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Old 05-23-2024, 08:11 AM   #5
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Also wondering what "fully charged" means? What is condition of the 4D?

Full charge on a proper charger for 24 hrs, then let it rest with no loads or charge for 6 to 12 hrs. Then take a voltage reading - 12.7vdc or better is a full battery. . Better yet, get a battery monitor (Victron Smart Shunt w bluetooth, is good) and get some realtime/real use current readings.
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Old 05-23-2024, 12:03 PM   #6
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The fridge is an Isotherm DR130.
It has exceptional ventilation out the back of the cabinet and has a substantial fan onboard.
I'm monitoring voltage with a Victron battery monitor mounted at the house battery.
The existing house battery is less than a year old, has been tested and is at 100%

I miss typed when I said "wiring in series and not parallel"
My bad
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Old 05-23-2024, 04:50 PM   #7
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Quote:
Originally Posted by PDXDave View Post
The fridge is an Isotherm DR130.
It has exceptional ventilation out the back of the cabinet and has a substantial fan onboard.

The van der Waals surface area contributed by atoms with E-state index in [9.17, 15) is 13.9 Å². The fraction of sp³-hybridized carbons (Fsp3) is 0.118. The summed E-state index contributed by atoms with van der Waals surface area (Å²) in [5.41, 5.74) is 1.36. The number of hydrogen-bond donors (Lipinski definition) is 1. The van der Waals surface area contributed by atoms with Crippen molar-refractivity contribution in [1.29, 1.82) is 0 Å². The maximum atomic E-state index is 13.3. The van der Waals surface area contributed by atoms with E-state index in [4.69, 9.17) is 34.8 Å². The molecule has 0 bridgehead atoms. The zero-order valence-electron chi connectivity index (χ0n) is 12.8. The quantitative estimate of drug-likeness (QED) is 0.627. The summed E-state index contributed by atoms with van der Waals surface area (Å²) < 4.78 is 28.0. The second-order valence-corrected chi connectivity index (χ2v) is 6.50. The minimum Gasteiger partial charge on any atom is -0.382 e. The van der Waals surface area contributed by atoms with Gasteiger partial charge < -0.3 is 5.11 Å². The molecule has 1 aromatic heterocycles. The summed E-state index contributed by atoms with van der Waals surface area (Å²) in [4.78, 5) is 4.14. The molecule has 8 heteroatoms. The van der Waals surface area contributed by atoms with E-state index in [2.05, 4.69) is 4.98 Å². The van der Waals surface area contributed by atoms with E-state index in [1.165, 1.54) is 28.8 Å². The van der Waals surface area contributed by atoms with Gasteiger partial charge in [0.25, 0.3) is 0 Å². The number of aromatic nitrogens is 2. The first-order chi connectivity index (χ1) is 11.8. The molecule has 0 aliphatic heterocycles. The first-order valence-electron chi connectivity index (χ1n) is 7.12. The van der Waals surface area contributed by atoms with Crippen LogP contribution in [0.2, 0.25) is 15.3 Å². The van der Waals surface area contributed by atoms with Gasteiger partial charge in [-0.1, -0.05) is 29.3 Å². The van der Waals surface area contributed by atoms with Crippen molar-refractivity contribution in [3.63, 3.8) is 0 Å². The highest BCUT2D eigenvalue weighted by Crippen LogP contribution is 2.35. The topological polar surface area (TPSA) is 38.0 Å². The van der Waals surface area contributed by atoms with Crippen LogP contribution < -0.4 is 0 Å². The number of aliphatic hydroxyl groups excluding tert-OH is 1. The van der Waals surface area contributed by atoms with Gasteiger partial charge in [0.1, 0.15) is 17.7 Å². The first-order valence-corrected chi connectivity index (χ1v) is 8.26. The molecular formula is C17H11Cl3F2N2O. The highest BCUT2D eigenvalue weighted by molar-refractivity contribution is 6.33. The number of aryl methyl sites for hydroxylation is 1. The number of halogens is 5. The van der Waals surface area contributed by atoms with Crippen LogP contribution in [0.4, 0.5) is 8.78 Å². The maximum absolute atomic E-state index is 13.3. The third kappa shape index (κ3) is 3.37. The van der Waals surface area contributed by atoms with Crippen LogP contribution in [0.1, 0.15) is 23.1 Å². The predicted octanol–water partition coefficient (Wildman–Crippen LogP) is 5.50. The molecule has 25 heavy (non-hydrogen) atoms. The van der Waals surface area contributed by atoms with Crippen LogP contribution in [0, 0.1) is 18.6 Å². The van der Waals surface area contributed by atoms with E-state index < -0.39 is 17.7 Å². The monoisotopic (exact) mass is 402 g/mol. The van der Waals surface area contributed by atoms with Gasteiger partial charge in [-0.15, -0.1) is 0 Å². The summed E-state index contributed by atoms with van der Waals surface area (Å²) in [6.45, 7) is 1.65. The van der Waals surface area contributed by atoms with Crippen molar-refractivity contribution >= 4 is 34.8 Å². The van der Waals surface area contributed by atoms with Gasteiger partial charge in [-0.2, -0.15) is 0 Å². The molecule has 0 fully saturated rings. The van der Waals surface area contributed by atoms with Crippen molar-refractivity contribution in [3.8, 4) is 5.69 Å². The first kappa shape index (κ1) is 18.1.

I'm monitoring voltage with a Victron battery monitor mounted at the house battery.
The existing house battery is less than a year old, has been tested and is at 100%

I miss typed when I said "wiring in series and not parallel"
My bad
Something is wrong. I have an ancient Norcold and it will run for 1.5 to 2 days on 100 Ah, depending on the ambient temperature. It pulls 3.5 amps while running. Either your battery capacity isn't what you think it is, or your fridge is pulling an entirely unreasonable amount of power. To drain 210 Ah in a day you'd have to be pulling nearly 10 amps continuously.
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Old 05-23-2024, 09:45 PM   #8
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I looked up your fridge at the West Marine site. They show the power draw as an average of 1.5 Amp/h at 12 v DC. This is close to what other modern 12 volt fridges use. Your Victron meter should be able to show you the amp draw.
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Old 05-24-2024, 11:11 PM   #9
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measure the voltage at the battery terminals while charging. You need to see 14.4 volts, if your battery isnt reaching 14.4 volts its not being fully charged.

Most solar controllers are always reading too high (due to voltage drop) , what theis does is undercharge the battery.
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Old 05-30-2024, 10:06 AM   #10
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I've been super happy with my Engel fridge. My 45 liter fridge uses about 0.7Amps and reviews talk about them lasting 20 years or more. I've had mine for 4 years and it is one of the best things I've put in my van.